The federal fuel tax, which helps fund road maintenance and transportation infrastructure, has not been increased for nearly 25 years. As a result, states have become increasingly responsible for these repairs, leaving some roads and bridges in such disrepair that they are too dangerous to use.

Clearly, more money is needed for transportation projects. But, few lawmakers dare to suggest raising the fuel tax, fearing a backlash from drivers and transportation industry officials.

President Donald Trump was not afraid to break that taboo earlier this month, when he suggested he would be willing to consider increasing the federal fuel tax. We hope he means it.

The federal fuel tax, 18.4 cents per gallon for gasoline and 24.4 cents per gallon for diesel, was last raised in 1993.

As a result, highway funding has fallen far short of what is needed. Adjusted for inflation, revenue from the gas tax peaked in 1994, according to analysis by the Brookings Institution. Federal funding for transportation and water infrastructure dropped by 23 percent from 2003 to 2014, forcing states to increase their spending on transportation and water infrastructure, the Congressional Budget Office found in a 2015 report.

The gas tax problem is not just a federal one.

Like the federal fund, Maine’s highway fund gets most of its money from fuel taxes. The state’s tax on gasoline today is 30 cents per gallon. The tax rate was adjusted annually for inflation until 2011, when indexing was repealed. Now, like the federal tax, it is not keeping pace with transportation needs. The gas tax shortfall is exacerbated by an overall increase in fuel economy among U.S. vehicles and the fact that Americans are driving less.

Nationally, there is an $836 billion backlog of highway and bridge work, according to this year’s report from the American Society of Civil Engineers. Deficient roads cost Mainers $1 billion per year in vehicle repairs, congestion-related delays and traffic accidents, TRIP, a national transportation group, calculated.

In Maine, combined state and federal funding falls short of meeting transportation goals set in state statute by $59 million per year. This figure from the Maine Department of Transportation underestimates the shortfall because the department includes in its tally an expected $100 million per year from bonds, money that is far from assured. More than 19 percent of the state’s bridges are functionally obsolete, and 18 percent of state highway miles are rated poor or unacceptable.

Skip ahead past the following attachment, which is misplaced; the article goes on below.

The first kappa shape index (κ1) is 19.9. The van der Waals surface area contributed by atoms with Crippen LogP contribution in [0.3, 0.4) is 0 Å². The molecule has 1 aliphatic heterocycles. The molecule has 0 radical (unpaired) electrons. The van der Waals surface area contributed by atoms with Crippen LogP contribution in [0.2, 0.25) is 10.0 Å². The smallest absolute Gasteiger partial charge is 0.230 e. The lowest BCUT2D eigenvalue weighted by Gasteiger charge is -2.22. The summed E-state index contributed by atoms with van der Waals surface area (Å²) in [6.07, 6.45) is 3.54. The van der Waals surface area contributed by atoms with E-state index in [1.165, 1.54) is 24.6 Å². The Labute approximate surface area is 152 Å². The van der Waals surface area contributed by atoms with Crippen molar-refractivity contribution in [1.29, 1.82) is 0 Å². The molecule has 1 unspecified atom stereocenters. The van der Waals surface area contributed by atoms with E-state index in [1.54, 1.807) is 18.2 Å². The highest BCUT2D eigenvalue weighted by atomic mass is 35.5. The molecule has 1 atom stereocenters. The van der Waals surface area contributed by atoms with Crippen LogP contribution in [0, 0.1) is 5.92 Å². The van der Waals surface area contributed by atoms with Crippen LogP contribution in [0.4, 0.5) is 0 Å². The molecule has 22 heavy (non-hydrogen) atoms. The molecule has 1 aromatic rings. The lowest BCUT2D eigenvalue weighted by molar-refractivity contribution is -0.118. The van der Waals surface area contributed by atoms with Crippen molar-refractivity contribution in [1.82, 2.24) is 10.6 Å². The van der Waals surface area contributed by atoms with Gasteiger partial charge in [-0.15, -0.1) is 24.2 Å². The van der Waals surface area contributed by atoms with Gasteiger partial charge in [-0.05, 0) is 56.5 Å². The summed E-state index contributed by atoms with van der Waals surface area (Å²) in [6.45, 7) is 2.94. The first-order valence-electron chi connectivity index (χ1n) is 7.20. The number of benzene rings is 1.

These aren’t just numbers in a report.

After inspections revealed deterioration in its cables, the Waldo-Hancock Bridge, which crossed the Penobscot River near Bucksport, was closed to heavy truck traffic in 2003, forcing a long and expensive detour through Bangor.

All of this points to the need for a new way to fund highway and other transportation infrastructure needs.

Rep. Andrew McLean, D-Gorham and the House chair of the Legislature’s Transportation Committee, has introduced several bills to increase funding for transportation work. One, LD 1149, takes a comprehensive approach by calling for a 7 cent per gallon fuel tax increase, a $200 surcharge on hybrid and electric vehicle registrations, a $3 increase in many motor vehicle-related charges at the Bureau of Motor Vehicles. The legislation would also devote 10 percent of the sales tax on transportation-related items to the Highway Fund.

Although environmental groups opposed the hybrid and electric fuel surcharge, the trucking industry is generally supportive of the bill’s goals.

Another McLean bill, LD 1150, sought to study the potential for using a miles-traveled fee system as an alternative to the gas tax. Oregon is testing such a system. A Congressional Budget Office study found that vehicle-miles traveled fees are less onerous on low-income and rural households than fuel taxes because these households tend to own older, less fuel-efficient vehicles.

He has revised the bill to create a group to examine all potential funding sources. McLean envisions numerous meetings with the public to build awareness of the transportation funding shortfall and to hear how the public believes infrastructure work should be paid for.

This is an important, if overdue, discussion to highlight the challenges of maintaining Maine’s infrastructure with insufficient resources and to mobilize support for a better funding system.